Swedish chain wanted its ads to show royalty asleep in its beds, but German aristocrat insists firm’s regal star ‘is a nothing’
Her name is nearly as long as a Welsh railway station’s, her mother is a hairdresser, and she claims she was sexually abused by her father at the age of seven, yet she has been recruited as a “real princess” by the Swedish chain Ikea to claim that its beds are the choice of royalty.
Blonde, blue-eyed and strutting on inevitable “tall heels”, Princess Xenia Gabriela Florence Sophie Iris of Saxony appears in Ikea newspaper and radio advertisements throughout Britain. Photographs captioned “Sleep like a princess” depict the 25-year-old teutonic royal wrapped in floral bed linen. With her golden, regal mane cascading over the pillows, she lies apparently fast asleep on the Ikea mattress she chose only hours before.
“We created the ultimate pressure test – helping a princess sleep like a princess,” said Katie Mackay, of the Mother advertising agency. “We had to test it with an authentic princess, who incidentally fell asleep on set. Ikea’s mattresses passed the test!”
Yet there is a problem with Princess Xenia of Saxony’s claims to royal lineage: under laws determining German nobility, she is not strictly a princess at all. Her father was a farmer. Her mother, Princess Iris of Saxony, is a four times married Düsseldorf hairdresser and the daughter of the now deceased Timo, Prince of Saxony.
The German house of Wettin, from which Princess Xenia purports to derive her title, angrily rejected her claim last year when the princess revealed that she was writing her biography: Xenia: The Life of a Princess in the 21st Century. Its 85-year-old head, Maria Emanuel, Margrave of Meissen, declared in an interview with the German newspaper Bild: “She is a nothing, she can’t have a biography. This thing is a dreadful faux pas, a misfortune for the 1,000-year-old House of Wettin!”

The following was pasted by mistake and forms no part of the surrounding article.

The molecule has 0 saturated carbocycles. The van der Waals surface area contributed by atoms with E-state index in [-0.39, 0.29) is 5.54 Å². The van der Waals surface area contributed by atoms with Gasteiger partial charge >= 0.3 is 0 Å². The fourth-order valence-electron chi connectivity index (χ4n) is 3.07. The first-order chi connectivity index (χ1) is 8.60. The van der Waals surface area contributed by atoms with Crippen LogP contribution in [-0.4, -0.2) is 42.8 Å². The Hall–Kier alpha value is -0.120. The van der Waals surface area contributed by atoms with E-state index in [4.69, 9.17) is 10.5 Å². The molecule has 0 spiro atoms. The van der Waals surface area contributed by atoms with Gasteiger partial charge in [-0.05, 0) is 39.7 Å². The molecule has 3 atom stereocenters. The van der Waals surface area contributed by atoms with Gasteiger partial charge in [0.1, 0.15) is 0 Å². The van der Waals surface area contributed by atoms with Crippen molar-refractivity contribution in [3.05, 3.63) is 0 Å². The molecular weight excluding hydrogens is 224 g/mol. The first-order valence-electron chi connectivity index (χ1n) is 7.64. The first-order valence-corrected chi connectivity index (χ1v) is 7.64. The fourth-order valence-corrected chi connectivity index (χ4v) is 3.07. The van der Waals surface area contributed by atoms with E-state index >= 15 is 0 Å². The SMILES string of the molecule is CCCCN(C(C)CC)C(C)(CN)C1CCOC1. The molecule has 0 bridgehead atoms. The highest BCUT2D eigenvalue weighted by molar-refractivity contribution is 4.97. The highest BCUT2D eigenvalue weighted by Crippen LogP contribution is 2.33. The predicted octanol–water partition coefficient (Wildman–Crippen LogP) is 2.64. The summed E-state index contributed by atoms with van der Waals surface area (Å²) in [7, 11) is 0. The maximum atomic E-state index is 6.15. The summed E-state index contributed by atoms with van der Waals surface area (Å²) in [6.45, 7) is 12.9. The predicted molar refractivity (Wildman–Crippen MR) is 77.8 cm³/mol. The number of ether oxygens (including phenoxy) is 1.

German nobility experts say that Princess Xenia can claim nothing more than to be the great-great-granddaughter of the last ruling monarch of the German state of Saxony, King Friedrich August III. She nevertheless regards herself as a member of Germany’s minor nobility. Its most prominent members include Prince Ernst August of Hanover, nicknamed the “piddling prince” after he was caught urinating on the Turkish pavilion at Germany’s Expo 2000 exhibition.
Ikea’s princess used her royal status to get on Germany’s private ProSieben TV channel in 2004. She appeared with her own rock band, and, later, on a medieval reality TV show called Der Burg (The Castle). Two years ago she took part in the BBC3 reality series Undercover Princesses, in which she worked as an Essex hairdresser, claiming to be “Gaby from Germany”, before revealing her royal roots to “gobsmacked” Essex men.
Princess Xenia struggled to discard her reality TV image by writing her biography, published last year. The 240-page book reveals how her farmer father refused to acknowledge her as his daughter until he was presented with medical evidence. It also claims he sexually abused her as a child and forced her to pose for pornographic photographs. Xenia’s mother was convinced only after the police showed her the photos. The princess also writes that, aged 10, she was diagnosed with a brain tumour and underwent a risky operation several years later to have it removed.
At school her mother insisted that her royal heritage be kept secret. “But it all ended in my seventh year at school. We had a project, and my name, Xenia, Princess of Saxony, was written down for everyone to see,” she writes. “I was bombarded with questions, such as: “Where is your crown? Do you live in a castle? And have you got servants?”
Xenia recently divulged that in 10 years she hopes to be “totally relaxed in a studio on some island composing film music”. Just now, she lives with her dog in a shared, rented flat in Berlin.